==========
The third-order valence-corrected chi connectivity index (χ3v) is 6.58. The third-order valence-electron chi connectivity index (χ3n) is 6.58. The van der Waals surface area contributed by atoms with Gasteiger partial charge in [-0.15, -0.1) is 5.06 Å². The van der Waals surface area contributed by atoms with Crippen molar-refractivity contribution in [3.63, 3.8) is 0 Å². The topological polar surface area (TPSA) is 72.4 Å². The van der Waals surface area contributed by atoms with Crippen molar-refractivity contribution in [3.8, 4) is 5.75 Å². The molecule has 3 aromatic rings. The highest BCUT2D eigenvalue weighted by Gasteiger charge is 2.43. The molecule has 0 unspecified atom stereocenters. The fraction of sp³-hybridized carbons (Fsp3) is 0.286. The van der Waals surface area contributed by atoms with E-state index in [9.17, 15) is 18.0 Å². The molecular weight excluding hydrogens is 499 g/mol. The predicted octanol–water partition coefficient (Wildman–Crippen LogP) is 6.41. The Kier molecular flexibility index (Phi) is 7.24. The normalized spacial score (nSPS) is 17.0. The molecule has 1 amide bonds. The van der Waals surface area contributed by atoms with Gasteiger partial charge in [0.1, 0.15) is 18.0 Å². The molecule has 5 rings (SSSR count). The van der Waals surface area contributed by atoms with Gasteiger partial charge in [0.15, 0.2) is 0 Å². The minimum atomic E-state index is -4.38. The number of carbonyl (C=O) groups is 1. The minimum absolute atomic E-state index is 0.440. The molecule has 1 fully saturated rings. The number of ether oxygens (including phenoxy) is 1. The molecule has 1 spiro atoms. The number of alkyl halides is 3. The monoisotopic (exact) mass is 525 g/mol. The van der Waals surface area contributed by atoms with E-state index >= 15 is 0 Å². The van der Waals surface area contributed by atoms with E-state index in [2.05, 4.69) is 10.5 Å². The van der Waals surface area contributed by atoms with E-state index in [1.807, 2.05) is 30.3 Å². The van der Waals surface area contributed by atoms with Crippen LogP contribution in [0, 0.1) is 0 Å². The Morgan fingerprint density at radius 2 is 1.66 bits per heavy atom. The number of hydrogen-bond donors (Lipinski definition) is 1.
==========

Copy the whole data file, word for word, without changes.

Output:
The third-order valence-corrected chi connectivity index (χ3v) is 6.58. The third-order valence-electron chi connectivity index (χ3n) is 6.58. The van der Waals surface area contributed by atoms with Gasteiger partial charge in [-0.15, -0.1) is 5.06 Å². The van der Waals surface area contributed by atoms with Crippen molar-refractivity contribution in [3.63, 3.8) is 0 Å². The topological polar surface area (TPSA) is 72.4 Å². The van der Waals surface area contributed by atoms with Crippen molar-refractivity contribution in [3.8, 4) is 5.75 Å². The molecule has 3 aromatic rings. The highest BCUT2D eigenvalue weighted by Gasteiger charge is 2.43. The molecule has 0 unspecified atom stereocenters. The fraction of sp³-hybridized carbons (Fsp3) is 0.286. The van der Waals surface area contributed by atoms with E-state index in [9.17, 15) is 18.0 Å². The molecular weight excluding hydrogens is 499 g/mol. The predicted octanol–water partition coefficient (Wildman–Crippen LogP) is 6.41. The Kier molecular flexibility index (Phi) is 7.24. The normalized spacial score (nSPS) is 17.0. The molecule has 1 amide bonds. The van der Waals surface area contributed by atoms with Gasteiger partial charge in [0.1, 0.15) is 18.0 Å². The molecule has 5 rings (SSSR count). The van der Waals surface area contributed by atoms with Gasteiger partial charge in [0.15, 0.2) is 0 Å². The minimum atomic E-state index is -4.38. The number of carbonyl (C=O) groups is 1. The minimum absolute atomic E-state index is 0.440. The molecule has 1 fully saturated rings. The number of ether oxygens (including phenoxy) is 1. The molecule has 1 spiro atoms. The number of alkyl halides is 3. The monoisotopic (exact) mass is 525 g/mol. The van der Waals surface area contributed by atoms with E-state index >= 15 is 0 Å². The van der Waals surface area contributed by atoms with E-state index in [2.05, 4.69) is 10.5 Å². The van der Waals surface area contributed by atoms with E-state index in [1.807, 2.05) is 30.3 Å². The van der Waals surface area contributed by atoms with Crippen LogP contribution in [0, 0.1) is 0 Å². The Morgan fingerprint density at radius 2 is 1.66 bits per heavy atom. The number of hydrogen-bond donors (Lipinski definition) is 1.